Different for Bis: October 2017

Stonewall’s new report on LGBTphobic hate crime came out in September. “Hate Crime And Discrimination” is the result of a YouGov survey of 5,375 people with an interesting breakdown:
“58 per cent of respondents are gay or lesbian, 30 per cent are bi, 9 per cent use a different term to describe their sexual orientation and two per cent are straight”
Figures were then weighted to allow for sample skew – because for example 50% of participants were male and 41% female.
It didn’t separate out the bis much but did note:
One in five lesbians (21 per cent) and gay men (19 per cent) experienced a hate crime or incident in the last year because of their sexual orientation compared to one in six bi men (16 per cent) and bi women (14 per cent)
The report’s authors contrast the figures with previous reports, noting that as this is the first time they have consciously included trans people’s experiences, there are a lot of new figures that are harder to compare and contrast.
Yet the trans experience here is the most consistently stark. 16% of cis LGB people surveyed said they adjust how they dress because of fear of discrimination and harassment; among trans respondents that number rises to 40%.
We get perhaps a flavour of the mix of gendered partners of respondents when it comes to showing affection to a significant other in public:
More than a third of LGBT people (36 per cent) say they aren’t comfortable walking down the street while holding their partner’s hand. Three in five gay men (58 per cent) don’t feel comfortable doing so, compared to two in five lesbians (40 per cent), three in ten bi men (29 per cent), and one in six bi women (16 per cent)
The figures aren’t there but I suspect part of that for bis is whether we are ‘passing’ as straight or as gay dependent on how our and our partner’s genders are read.
An issue I always have with hate crime statistics is that many of us, I think, ‘edit’ our lives to be safer. If that’s the end of the street that the person lives who threw half a brick at you for being an ****ing queer, there’s a fair chance that you try not to walk down that end of the street. This means you experience fewer hate crimes, but that doesn’t mean that society is safe and it’s OK for you to walk down the street the same way anyone else might.
This is reflected in the Stonewall report, which notes 26% of cis LGB people, and 44% of trans people, “avoid certain streets because they don’t feel safe as an LGBT person”.
Overall the report notes an increase of 78% in the number of LGBTphobic hate crimes taking place in the past four years – broadly in line with what official statistics say of the time since 2013.

The latest statistics from ONS once again show more people identifying as bisexual – and again it’s a generational shift with younger people less likely to identify as straight.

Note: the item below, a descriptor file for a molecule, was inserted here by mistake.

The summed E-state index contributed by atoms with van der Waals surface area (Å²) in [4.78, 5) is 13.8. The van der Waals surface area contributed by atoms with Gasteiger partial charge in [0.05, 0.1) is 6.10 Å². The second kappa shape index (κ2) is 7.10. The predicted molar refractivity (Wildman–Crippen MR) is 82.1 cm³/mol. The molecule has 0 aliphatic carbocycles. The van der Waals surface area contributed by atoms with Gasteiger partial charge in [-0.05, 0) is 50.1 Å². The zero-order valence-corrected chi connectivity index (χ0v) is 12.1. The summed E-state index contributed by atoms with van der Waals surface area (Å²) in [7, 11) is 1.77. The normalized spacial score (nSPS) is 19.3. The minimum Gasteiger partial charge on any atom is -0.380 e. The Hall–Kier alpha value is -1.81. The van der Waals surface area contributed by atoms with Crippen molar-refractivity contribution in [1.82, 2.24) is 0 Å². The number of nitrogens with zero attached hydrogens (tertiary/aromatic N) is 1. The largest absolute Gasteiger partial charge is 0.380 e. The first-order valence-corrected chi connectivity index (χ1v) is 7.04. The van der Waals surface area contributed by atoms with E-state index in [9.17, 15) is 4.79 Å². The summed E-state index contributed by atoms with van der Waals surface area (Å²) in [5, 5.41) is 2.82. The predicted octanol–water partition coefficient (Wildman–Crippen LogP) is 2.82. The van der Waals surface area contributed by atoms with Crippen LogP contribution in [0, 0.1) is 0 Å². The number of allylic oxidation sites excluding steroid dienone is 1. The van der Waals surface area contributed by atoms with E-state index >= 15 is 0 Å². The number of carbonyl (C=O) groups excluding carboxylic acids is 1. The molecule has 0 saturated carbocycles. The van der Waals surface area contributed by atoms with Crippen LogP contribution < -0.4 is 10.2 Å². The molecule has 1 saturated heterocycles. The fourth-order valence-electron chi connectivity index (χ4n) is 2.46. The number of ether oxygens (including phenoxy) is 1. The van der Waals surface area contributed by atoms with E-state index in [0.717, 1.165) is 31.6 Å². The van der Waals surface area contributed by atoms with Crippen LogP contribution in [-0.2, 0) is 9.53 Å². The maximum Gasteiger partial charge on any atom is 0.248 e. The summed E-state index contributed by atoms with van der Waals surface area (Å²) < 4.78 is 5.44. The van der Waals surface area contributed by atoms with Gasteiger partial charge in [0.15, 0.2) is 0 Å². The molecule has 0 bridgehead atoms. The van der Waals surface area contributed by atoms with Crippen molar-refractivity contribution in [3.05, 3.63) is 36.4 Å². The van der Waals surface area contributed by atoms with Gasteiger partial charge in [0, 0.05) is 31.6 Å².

Emily Knipe, of the Population Statistics Division at the Office for National Statistics, says of the new figures: “In 2016, around 2% of the population identified themselves as lesbian, gay or bisexual (LGB).
“This has increased from 1.7% in 2015 (a statistically significant increase). London had the largest proportion of the population who identified as LGB (2.7%), which could be associated with a relatively young and diverse population.”
In 2016, estimates from the Annual Population Survey (APS) showed that 93.4% of the UK population identified as heterosexual or straight and 2.0% of the population identified themselves as lesbian, gay or bisexual (LGB). This comprised of:
1.2% identifying as gay or lesbian
0.8% identifying as bisexual
A further 0.5% of the population identified themselves as “Other”, which means that they did not consider themselves to fit into the heterosexual or straight, bisexual, gay or lesbian categories. A further 4.1% refused, or did not know how to identify themselves.
Previous figures had shown 0.6% were bi, which in turn was up from 0.5% on the previous sample.
Gender Divide
Been in bi spaces and noticed there seem to be more women there compared to lesbian and gay groups and events? These figures may have part of the explanation as to why.
Around 1.7% of males in the ONS survey identified themselves as gay or lesbian in 2016 compared with 0.7% of females.
However, 0.9% of females identified themselves as bisexual compared with just 0.6% of males.
Overall, a larger proportion of males (2.3%) identified as lesbian, gay or bisexual (LGB) than females (1.6%), so “LGB” groups might be more male, but the skew tends the other way for bisexual people.
ONS figures like this do not go beyond binary gender identities.

Young and Queer: Young and Bi
4.1% of the population aged 16 to 24 identified as lesbian, gay or bisexual (LGB). This comprised of 1.7% identifying as gay or lesbian and 2.4% identifying as bisexual.
The 16 to 24 age group was the only age group to have a larger proportion identifying as bisexual compared with lesbian or gay.

Bi North of the Border
Scotland had the largest proportion of the population identifying as LGB, with 2.2%. This was made up of 1.2% identifying as gay or lesbian, and 1.0% as bisexual. Scotland had the largest proportion of the population identifying as bisexual compared with the other UK countries, but for the proportion identifying as gay or lesbian, England had the same proportion as Scotland, at 1.2%.
The proportion of the population indentifying as LGB in Scotland increased from 1.6% in 2015 to 2.2% in 2016.